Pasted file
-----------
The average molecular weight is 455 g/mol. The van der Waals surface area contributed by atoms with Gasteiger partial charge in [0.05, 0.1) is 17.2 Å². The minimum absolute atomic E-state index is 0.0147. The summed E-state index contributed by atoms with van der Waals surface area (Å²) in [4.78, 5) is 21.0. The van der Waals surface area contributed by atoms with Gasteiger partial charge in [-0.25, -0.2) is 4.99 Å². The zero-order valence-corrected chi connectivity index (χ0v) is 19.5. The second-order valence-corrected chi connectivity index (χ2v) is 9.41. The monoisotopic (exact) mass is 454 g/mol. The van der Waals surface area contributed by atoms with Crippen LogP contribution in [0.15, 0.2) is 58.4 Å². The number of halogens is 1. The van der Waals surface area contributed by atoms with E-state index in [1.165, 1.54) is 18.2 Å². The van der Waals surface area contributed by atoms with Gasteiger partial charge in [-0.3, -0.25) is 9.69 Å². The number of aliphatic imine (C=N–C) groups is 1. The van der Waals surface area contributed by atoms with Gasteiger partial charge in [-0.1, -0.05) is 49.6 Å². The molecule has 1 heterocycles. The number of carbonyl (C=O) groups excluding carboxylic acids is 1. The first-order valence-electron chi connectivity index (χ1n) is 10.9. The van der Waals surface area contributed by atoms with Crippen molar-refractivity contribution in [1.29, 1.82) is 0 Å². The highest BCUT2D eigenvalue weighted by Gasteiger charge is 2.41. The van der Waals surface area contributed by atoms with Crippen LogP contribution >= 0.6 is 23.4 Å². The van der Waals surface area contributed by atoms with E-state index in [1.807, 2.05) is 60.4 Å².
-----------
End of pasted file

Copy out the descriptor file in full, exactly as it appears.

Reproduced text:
The average molecular weight is 455 g/mol. The van der Waals surface area contributed by atoms with Gasteiger partial charge in [0.05, 0.1) is 17.2 Å². The minimum absolute atomic E-state index is 0.0147. The summed E-state index contributed by atoms with van der Waals surface area (Å²) in [4.78, 5) is 21.0. The van der Waals surface area contributed by atoms with Gasteiger partial charge in [-0.25, -0.2) is 4.99 Å². The zero-order valence-corrected chi connectivity index (χ0v) is 19.5. The second-order valence-corrected chi connectivity index (χ2v) is 9.41. The monoisotopic (exact) mass is 454 g/mol. The van der Waals surface area contributed by atoms with Crippen LogP contribution in [0.15, 0.2) is 58.4 Å². The number of halogens is 1. The van der Waals surface area contributed by atoms with E-state index in [1.165, 1.54) is 18.2 Å². The van der Waals surface area contributed by atoms with Gasteiger partial charge in [-0.3, -0.25) is 9.69 Å². The number of aliphatic imine (C=N–C) groups is 1. The van der Waals surface area contributed by atoms with Gasteiger partial charge in [-0.1, -0.05) is 49.6 Å². The molecule has 1 heterocycles. The number of carbonyl (C=O) groups excluding carboxylic acids is 1. The first-order valence-electron chi connectivity index (χ1n) is 10.9. The van der Waals surface area contributed by atoms with Crippen molar-refractivity contribution in [1.29, 1.82) is 0 Å². The highest BCUT2D eigenvalue weighted by Gasteiger charge is 2.41. The van der Waals surface area contributed by atoms with Crippen LogP contribution >= 0.6 is 23.4 Å². The van der Waals surface area contributed by atoms with E-state index in [1.807, 2.05) is 60.4 Å².